In December of 1915, Lightoller was given command of the torpedo boat HMTB 117.  During this command, he was awarded the Distinguished Service Cross for attacking the Zeppelin L31.  He was also promoted to command of the torpedo-boat-destroyer Falcon.  Unfortunately, Falcon collided with the John Fitzgerald on April 1, 1918 and sank in a matter of hours.  Lightoller’s next command was aboard the destroyer Garry.  On July 19, 1918 Garry rammed and sank the German submarine UB-110., which earned Lightoller a promotion of Lieutenant-Commander.  By the end of that year, he emerged from the Royal Navy as a full Commander.  He proceeded to briefly serve as Chief Officer aboard White Star Line’s Celtic.  He reportedly felt that his association with the Titanic disaster did not sit well with White Star’s board, and resigned within two years of receiving the position.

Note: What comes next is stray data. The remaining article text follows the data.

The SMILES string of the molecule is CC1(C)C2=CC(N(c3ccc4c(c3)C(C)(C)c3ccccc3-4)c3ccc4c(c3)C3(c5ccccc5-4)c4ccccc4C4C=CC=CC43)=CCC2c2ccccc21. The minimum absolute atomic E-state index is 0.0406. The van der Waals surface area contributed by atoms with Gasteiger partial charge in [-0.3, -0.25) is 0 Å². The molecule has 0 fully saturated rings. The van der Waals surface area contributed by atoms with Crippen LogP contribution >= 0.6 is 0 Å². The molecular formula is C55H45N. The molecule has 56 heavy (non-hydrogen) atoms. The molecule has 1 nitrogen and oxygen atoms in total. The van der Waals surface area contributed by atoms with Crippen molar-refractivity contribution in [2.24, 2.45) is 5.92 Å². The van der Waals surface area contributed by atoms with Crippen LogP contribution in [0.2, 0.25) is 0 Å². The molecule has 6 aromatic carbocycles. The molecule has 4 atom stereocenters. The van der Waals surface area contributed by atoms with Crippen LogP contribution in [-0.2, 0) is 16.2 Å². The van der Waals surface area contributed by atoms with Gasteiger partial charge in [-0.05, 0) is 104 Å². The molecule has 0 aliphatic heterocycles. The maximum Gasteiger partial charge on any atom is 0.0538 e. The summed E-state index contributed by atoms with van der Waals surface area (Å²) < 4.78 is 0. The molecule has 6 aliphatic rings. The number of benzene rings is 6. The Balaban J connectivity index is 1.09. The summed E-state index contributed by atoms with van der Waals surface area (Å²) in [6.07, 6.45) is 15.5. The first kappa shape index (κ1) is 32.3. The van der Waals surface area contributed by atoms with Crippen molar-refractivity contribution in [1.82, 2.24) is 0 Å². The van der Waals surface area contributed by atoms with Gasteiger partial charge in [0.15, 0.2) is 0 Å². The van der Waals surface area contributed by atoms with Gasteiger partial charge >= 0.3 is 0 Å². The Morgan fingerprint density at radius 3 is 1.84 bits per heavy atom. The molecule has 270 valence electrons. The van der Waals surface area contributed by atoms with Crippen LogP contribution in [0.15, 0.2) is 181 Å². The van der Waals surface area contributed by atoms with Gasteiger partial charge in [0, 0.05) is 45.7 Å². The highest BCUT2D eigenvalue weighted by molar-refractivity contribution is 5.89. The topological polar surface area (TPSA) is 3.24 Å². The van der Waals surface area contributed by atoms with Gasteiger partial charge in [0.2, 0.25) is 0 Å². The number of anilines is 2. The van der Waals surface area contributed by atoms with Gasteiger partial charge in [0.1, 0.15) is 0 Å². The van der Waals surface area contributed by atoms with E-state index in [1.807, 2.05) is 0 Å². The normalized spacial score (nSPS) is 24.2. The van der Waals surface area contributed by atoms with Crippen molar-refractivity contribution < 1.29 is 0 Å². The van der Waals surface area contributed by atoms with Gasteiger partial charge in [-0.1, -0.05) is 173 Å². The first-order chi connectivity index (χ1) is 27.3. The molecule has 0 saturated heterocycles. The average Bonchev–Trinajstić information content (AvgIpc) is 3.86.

Despite his official retirement from the sea, Lightoller continued to serve his country aboard his own motor-yacht Sundowner.  He helped to survey the German coast during the Second World War, and helped with Operation Dynamo- the Dunkirk evacuation.

After serving on the sea for most of his life, Lightoller spent his later years in the boat building business.  He died of heart failure on December 8, 1952.  He had survived four shipwrecks, two world wars, and more adventure on the high seas than most can imagine.